3. Locate the ratcheting mechanism on the tie-down strap. It’s a handle with a barrel in the middle, which the strap wraps around. Place your hand on the handle and pull it in the opposite direction, then back down. This is going to pull the air cargo strap into the barrel, so if you see excess strap, make sure to line it up as you’re ratcheting using your free hand. Continue ratcheting until the strap is tight, and then pull back on the handle really hard to secure the load. Wrap any excess strap around the rest of the strap and tie in a knot if necessary.

4. Repeat this process for any additional cargo strap you want. If this is on a vehicle, you want a cargo strap to be on each corner, pulling the suspension point away from the center on all corners. This way, if one strap fails, the others will keep it in place. Apply the same method for an object that you’re carrying, by orienting the straps to pull in opposite directions.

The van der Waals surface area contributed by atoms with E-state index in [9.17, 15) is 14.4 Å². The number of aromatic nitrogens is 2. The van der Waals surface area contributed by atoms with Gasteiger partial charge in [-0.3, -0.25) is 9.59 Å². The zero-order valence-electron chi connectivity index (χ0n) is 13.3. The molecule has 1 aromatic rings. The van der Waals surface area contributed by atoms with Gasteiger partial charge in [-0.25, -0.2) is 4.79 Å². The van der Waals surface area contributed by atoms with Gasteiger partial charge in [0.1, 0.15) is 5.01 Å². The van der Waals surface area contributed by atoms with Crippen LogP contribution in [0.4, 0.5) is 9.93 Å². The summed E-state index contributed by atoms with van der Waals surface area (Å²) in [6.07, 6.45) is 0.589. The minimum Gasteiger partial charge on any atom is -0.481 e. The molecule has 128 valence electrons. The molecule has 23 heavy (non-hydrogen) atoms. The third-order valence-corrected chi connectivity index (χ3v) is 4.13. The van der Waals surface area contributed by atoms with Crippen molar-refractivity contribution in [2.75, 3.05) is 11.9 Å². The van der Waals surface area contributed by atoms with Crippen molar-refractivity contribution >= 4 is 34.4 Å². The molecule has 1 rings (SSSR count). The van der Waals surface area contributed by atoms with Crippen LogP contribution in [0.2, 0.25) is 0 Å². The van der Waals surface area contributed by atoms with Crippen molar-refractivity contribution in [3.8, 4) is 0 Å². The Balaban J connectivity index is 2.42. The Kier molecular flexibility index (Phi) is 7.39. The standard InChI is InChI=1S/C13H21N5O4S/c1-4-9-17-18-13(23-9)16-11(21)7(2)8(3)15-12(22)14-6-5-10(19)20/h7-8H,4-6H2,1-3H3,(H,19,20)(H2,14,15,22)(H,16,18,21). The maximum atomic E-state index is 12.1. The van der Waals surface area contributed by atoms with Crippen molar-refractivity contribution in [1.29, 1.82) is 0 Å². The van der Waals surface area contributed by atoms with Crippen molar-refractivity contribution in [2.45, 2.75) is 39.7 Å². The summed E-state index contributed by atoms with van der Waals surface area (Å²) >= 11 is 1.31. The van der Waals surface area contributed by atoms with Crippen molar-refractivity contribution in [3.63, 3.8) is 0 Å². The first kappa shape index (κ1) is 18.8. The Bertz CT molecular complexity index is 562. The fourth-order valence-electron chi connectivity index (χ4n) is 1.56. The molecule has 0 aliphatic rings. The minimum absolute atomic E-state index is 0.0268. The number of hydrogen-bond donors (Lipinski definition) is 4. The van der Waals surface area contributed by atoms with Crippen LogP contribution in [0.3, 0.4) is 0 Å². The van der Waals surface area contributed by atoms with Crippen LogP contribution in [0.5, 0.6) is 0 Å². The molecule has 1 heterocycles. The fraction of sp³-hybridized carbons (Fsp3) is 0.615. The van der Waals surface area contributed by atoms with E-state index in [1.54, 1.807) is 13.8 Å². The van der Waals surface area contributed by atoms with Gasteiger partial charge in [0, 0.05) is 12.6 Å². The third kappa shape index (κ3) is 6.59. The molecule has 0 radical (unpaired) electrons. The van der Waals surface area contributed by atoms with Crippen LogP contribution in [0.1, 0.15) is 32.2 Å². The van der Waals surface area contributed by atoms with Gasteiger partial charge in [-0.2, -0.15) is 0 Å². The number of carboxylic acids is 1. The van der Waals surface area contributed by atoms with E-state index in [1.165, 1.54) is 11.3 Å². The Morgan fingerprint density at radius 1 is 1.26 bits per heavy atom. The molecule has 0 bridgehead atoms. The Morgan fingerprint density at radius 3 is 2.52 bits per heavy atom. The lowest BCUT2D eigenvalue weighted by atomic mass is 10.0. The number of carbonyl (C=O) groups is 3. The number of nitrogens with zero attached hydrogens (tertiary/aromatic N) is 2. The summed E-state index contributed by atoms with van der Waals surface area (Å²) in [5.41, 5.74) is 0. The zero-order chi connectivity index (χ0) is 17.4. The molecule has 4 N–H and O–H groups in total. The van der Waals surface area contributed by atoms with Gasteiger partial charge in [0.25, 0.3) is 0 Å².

Below is a detailed video on how to use a ratchet. This will help speed up the process of securing the air cargo strap to your shipment.

What is a ULD?

ULD
ULD Pallet

ULD stands for unit load device, which is a pallet or container used to load luggage, freight, and mail onto aircrafts. If the ULD is a pallet, it is most likely made from aluminum sheets equipped with rims to lock onto cargo nets. Once loaded, the shipments are wrapped with shrink-wrap or tied together using cargo nets. A container – sometimes referred to as a can or pod – is a closed ULD framed with aluminum. Depending on the items being shipped, these containers could have built-in refrigeration units or Lexan walls (a type of thermoplastic).

Why are unit load devices so important?

ULDs are an efficient way to ship bulk packages domestically or internationally. Large quantities of cargo can be bundled in a single unit, making it less likely to get lost or improperly manhandled along the way. These devices save crews time and effort, not to mention help prevent delays. Another plus to using a ULD is the balanced loading it provides. Instead of warily stacking box on top of box and praying they don’t shift in transit, ULDs offer support and organization for your packages.

ULDHow to ship a ULD